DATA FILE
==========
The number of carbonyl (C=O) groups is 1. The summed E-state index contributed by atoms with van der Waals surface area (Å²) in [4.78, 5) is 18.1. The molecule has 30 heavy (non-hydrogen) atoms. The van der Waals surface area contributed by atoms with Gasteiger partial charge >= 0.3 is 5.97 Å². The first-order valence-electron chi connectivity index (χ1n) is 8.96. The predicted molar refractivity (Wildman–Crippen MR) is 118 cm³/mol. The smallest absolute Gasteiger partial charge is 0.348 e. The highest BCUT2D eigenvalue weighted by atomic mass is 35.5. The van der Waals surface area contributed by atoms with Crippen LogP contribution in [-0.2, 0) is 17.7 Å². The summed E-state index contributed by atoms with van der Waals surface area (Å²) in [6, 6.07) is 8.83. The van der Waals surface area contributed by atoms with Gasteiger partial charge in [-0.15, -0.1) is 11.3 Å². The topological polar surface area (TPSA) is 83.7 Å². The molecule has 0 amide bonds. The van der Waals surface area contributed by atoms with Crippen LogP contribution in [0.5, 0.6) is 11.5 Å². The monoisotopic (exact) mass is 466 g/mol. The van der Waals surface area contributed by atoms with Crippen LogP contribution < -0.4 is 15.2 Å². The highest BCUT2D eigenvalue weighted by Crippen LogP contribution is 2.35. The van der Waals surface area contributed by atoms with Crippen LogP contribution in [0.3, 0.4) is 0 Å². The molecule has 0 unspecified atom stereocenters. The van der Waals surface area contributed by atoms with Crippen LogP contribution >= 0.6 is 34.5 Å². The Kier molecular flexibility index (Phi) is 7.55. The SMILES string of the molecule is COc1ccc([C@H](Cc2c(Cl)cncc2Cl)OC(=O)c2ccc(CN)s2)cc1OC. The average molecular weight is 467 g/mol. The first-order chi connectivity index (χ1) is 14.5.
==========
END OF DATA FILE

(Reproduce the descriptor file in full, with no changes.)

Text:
The number of carbonyl (C=O) groups is 1. The summed E-state index contributed by atoms with van der Waals surface area (Å²) in [4.78, 5) is 18.1. The molecule has 30 heavy (non-hydrogen) atoms. The van der Waals surface area contributed by atoms with Gasteiger partial charge >= 0.3 is 5.97 Å². The first-order valence-electron chi connectivity index (χ1n) is 8.96. The predicted molar refractivity (Wildman–Crippen MR) is 118 cm³/mol. The smallest absolute Gasteiger partial charge is 0.348 e. The highest BCUT2D eigenvalue weighted by atomic mass is 35.5. The van der Waals surface area contributed by atoms with Crippen LogP contribution in [-0.2, 0) is 17.7 Å². The summed E-state index contributed by atoms with van der Waals surface area (Å²) in [6, 6.07) is 8.83. The van der Waals surface area contributed by atoms with Gasteiger partial charge in [-0.15, -0.1) is 11.3 Å². The topological polar surface area (TPSA) is 83.7 Å². The molecule has 0 amide bonds. The van der Waals surface area contributed by atoms with Crippen LogP contribution in [0.5, 0.6) is 11.5 Å². The monoisotopic (exact) mass is 466 g/mol. The van der Waals surface area contributed by atoms with Crippen LogP contribution < -0.4 is 15.2 Å². The highest BCUT2D eigenvalue weighted by Crippen LogP contribution is 2.35. The van der Waals surface area contributed by atoms with Crippen LogP contribution in [0.3, 0.4) is 0 Å². The molecule has 0 unspecified atom stereocenters. The van der Waals surface area contributed by atoms with Crippen LogP contribution >= 0.6 is 34.5 Å². The Kier molecular flexibility index (Phi) is 7.55. The SMILES string of the molecule is COc1ccc([C@H](Cc2c(Cl)cncc2Cl)OC(=O)c2ccc(CN)s2)cc1OC. The average molecular weight is 467 g/mol. The first-order chi connectivity index (χ1) is 14.5.